In September 2004, the sultan reopened Brunei's parliament, 20 years after it was suspended. The sultan is one of the world's longest reigning monarchs and one of the world's richest individuals.

    ON GUEST LIST with wife, the Queen consort of Brunei Saleha Mohamed Alam
  • Bhutan

    King Jigme Khesar Namgyel

    Constitutional monarchy
    Jigme Khesar Namgyel Wangchuck became King in December 2006 after his father abdicated.

    His coronation was postponed until after the country's transformation into a parliamentary democracy in November 2008.
  • United Arab Emirates

    President Khalifa bin Zayed

    Mixed
    The United Arab Emirates is a federation of seven states each headed by an emir.

    Sheikh Khalifa, Crown Prince of Abu Dhabi, was named as president shortly after the death of his father in 2004.

    The UAE is one of the most liberal countries in the Gulf, with other cultures and beliefs generally tolerated, especially in Dubai. However, politically it remains authoritarian.

    ON GUEST LIST
  • Qatar

    Emir Hamad bin Khalifa

    Absolute emirate
    Defence Minister Sheikh Hamad seized power from his father in 1995.

    He survived an attempted coup himself in 1996.

    Since coming to power, Sheikh Hamad has stayed on as head of the armed forces and defence minister and has overseen Qatar's military development

    ON GUEST LIST with his second wife Sheikha Mozah bint Nasser Al Missned
  • Oman

    Sultan Qaboos bin Said

    Absolute monarchy
    Sultan Qaboos seized power in a coup against his father, Said Bin Taimur, in 1970. As sultan, he became prime minister and heads the foreign, defence and finance ministries.

    He modernised the government structure with the establishment of a Consultative Assembly in 1981, replaced by the Consultative Council in 1990 and the Council of State in 1997. However, all important decisions are still made by the sultan.
  • Morocco

    King Mohammed VI

    Constitutional monarchy
    Mohammed VI became monarch in 1999. He initiated political and economic changes and scored a landslide victory in a July 2011 referendum on a reformed constitution.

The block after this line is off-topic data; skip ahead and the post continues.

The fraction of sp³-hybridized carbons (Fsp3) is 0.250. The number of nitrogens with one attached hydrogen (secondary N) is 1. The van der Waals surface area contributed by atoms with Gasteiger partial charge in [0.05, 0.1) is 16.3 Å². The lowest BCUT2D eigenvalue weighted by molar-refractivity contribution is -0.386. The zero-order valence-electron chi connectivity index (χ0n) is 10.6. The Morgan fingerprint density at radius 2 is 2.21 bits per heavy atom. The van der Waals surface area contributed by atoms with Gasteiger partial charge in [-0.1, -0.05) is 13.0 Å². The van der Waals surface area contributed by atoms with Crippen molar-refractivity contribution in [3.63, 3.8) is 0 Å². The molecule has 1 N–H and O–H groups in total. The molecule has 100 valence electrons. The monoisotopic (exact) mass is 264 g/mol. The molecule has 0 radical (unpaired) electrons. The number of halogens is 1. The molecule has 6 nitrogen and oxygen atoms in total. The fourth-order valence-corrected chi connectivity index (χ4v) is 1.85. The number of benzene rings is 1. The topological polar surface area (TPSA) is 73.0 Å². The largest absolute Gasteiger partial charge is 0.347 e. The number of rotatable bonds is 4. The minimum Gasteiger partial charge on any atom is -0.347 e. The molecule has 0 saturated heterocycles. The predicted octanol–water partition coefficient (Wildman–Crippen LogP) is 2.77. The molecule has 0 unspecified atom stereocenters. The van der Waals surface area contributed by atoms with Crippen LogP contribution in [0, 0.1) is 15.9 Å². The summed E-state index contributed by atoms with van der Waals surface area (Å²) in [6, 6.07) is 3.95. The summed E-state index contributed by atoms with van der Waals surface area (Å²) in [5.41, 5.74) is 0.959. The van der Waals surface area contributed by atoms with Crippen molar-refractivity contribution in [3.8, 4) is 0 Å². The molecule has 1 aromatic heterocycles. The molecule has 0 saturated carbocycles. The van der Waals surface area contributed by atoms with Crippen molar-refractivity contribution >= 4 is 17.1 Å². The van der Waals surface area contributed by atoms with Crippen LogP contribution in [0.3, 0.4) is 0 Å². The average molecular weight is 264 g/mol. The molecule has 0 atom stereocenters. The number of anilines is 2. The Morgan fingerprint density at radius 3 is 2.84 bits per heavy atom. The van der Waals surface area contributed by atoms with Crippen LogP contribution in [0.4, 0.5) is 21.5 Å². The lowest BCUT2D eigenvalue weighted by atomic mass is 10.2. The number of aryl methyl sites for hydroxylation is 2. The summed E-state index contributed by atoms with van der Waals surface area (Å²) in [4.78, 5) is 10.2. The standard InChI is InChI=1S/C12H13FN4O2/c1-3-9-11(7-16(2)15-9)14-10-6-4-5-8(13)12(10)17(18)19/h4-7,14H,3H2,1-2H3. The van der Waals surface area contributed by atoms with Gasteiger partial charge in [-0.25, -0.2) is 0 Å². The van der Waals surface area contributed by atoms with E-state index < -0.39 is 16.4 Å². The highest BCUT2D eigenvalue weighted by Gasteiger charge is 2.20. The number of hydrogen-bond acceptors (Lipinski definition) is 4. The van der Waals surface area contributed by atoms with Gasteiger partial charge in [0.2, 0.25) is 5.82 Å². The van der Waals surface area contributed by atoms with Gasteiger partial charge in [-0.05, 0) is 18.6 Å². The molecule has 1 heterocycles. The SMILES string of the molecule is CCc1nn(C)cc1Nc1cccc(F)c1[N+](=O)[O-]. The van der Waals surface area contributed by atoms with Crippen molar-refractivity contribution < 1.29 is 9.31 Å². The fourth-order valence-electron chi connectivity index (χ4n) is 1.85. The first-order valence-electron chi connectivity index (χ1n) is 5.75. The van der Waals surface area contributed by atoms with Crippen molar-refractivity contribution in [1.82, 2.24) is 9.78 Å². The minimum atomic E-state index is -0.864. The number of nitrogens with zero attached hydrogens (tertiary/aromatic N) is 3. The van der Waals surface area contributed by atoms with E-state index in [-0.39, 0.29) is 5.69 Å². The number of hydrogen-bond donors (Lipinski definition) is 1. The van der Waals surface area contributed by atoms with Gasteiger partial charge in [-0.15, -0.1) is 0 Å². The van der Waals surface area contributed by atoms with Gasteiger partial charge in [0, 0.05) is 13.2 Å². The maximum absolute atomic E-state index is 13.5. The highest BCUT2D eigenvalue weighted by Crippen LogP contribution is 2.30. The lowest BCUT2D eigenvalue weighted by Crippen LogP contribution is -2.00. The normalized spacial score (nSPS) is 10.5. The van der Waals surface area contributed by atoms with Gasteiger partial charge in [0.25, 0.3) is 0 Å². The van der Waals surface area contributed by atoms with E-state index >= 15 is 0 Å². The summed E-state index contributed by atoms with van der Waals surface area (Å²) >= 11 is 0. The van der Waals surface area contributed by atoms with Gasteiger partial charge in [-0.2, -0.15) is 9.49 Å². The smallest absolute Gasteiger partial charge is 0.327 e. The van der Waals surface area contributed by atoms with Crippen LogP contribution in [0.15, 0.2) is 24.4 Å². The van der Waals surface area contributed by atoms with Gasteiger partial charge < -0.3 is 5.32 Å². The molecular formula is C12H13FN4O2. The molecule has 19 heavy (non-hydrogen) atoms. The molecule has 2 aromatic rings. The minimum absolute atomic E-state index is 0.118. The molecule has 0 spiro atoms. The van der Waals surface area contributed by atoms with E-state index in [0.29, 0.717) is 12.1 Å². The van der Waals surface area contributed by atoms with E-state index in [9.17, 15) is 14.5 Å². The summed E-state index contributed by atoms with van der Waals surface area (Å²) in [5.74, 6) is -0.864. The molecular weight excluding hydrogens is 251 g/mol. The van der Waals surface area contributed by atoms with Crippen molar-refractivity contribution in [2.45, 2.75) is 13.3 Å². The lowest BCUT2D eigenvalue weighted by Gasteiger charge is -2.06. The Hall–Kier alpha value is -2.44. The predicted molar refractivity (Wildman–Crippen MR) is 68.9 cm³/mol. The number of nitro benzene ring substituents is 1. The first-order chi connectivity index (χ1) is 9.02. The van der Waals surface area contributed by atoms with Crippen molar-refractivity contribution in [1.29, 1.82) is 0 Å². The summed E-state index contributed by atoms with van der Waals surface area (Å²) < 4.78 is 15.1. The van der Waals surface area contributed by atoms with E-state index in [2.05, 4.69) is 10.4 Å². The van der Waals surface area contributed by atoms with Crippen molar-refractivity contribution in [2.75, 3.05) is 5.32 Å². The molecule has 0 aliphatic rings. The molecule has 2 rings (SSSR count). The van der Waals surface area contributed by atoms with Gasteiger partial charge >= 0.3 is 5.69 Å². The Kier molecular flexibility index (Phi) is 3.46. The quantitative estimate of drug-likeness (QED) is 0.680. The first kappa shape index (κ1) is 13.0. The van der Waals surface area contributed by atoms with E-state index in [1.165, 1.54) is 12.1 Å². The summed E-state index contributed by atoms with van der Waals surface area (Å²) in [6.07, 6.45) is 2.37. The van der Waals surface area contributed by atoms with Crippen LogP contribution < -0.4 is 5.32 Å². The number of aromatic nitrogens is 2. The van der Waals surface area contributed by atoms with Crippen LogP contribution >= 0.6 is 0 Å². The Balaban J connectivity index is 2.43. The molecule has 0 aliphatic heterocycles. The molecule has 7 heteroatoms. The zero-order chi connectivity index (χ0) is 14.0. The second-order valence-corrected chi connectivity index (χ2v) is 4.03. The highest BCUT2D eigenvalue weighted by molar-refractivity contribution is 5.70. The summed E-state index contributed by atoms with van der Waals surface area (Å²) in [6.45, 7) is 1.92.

Although the new constitution grants more powers to the prime minister and parliament, the king still retains veto power over most government decisions.

    ON GUEST LIST: The king's sister Princess Lalla Meryem
  • Kuwait

    Emir Sabah al-Aad

    Constitutional emirate
    Sheikh Sabah succeeded Sheikh Saad, who ruled for just nine days after Sheikh Jaber died on 15 January 2006 having spent more than 25 years on the throne.

    Sheikh Sabah became prime minister in 2003 and pursued a policy of cautious reform. Kuwait's parliament has the most powers of any elected body in the Gulf but the Sabahs retain full control over key government and executive posts.

    ON GUEST LIST: The emir's nephew Sheikh Nasser Mohamed al-Jaber al-Sabah
  • Saudi Arabia

    King Abdullah bin Abdul'aziz

    Absolute monarchy
    Saudi Arabia has been ruled since its foundation by the Al Saud dynasty.

    King Abdullah succeeded the late King Fahd, his half-brother, in August 2005.

    ON GUEST LIST: Saudi ambassador to the UK, Prince Mohammed Bin Nawaf Bin Abdulaziz al Saud
  • Jordan

    King Abdullah II

    Constitutional monarchy
    King Abdullah II, Jordan's monarch since 1999, has extensive powers: he appoints governments, approves legislation and is able to dissolve parliament.

    Facing growing demands for political reform, and following the popular uprising in Tunisia in 2011, King Abdullah dismissed his government and appointed a new prime minister to oversee the introduction of political change.

    ON GUEST LIST with his wife Queen Rania
  • Bahrain

    King Hamad ibn Isa

    Constitutional monarchy
    King Hamad has been in power since 1999.

    The country switched from being an emirate to a constitutional monarchy with an elected parliament and an independent judiciary.